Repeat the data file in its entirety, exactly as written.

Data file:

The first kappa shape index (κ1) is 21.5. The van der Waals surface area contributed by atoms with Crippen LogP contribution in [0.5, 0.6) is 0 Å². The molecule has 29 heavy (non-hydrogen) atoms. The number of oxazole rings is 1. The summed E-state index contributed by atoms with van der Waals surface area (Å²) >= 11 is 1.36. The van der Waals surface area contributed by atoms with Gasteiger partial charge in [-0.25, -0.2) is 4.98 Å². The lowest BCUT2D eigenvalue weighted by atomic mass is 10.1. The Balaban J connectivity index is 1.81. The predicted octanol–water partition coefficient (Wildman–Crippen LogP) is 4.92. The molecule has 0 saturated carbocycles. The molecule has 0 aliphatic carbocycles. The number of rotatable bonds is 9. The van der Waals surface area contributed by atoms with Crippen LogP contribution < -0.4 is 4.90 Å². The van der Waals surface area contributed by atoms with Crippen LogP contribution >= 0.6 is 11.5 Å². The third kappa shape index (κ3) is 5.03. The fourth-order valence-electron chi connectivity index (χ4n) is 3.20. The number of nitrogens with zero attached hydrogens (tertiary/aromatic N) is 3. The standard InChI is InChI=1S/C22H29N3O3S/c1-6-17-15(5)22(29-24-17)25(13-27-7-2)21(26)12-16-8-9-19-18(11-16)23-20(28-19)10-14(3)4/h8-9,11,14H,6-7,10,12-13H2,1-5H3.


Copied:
The first kappa shape index (κ1) is 21.5. The van der Waals surface area contributed by atoms with Crippen LogP contribution in [0.5, 0.6) is 0 Å². The molecule has 29 heavy (non-hydrogen) atoms. The number of oxazole rings is 1. The summed E-state index contributed by atoms with van der Waals surface area (Å²) >= 11 is 1.36. The van der Waals surface area contributed by atoms with Gasteiger partial charge in [-0.25, -0.2) is 4.98 Å². The lowest BCUT2D eigenvalue weighted by atomic mass is 10.1. The Balaban J connectivity index is 1.81. The predicted octanol–water partition coefficient (Wildman–Crippen LogP) is 4.92. The molecule has 0 saturated carbocycles. The molecule has 0 aliphatic carbocycles. The number of rotatable bonds is 9. The van der Waals surface area contributed by atoms with Crippen LogP contribution < -0.4 is 4.90 Å². The van der Waals surface area contributed by atoms with Crippen LogP contribution >= 0.6 is 11.5 Å². The third kappa shape index (κ3) is 5.03. The fourth-order valence-electron chi connectivity index (χ4n) is 3.20. The number of nitrogens with zero attached hydrogens (tertiary/aromatic N) is 3. The standard InChI is InChI=1S/C22H29N3O3S/c1-6-17-15(5)22(29-24-17)25(13-27-7-2)21(26)12-16-8-9-19-18(11-16)23-20(28-19)10-14(3)4/h8-9,11,14H,6-7,10,12-13H2,1-5H3.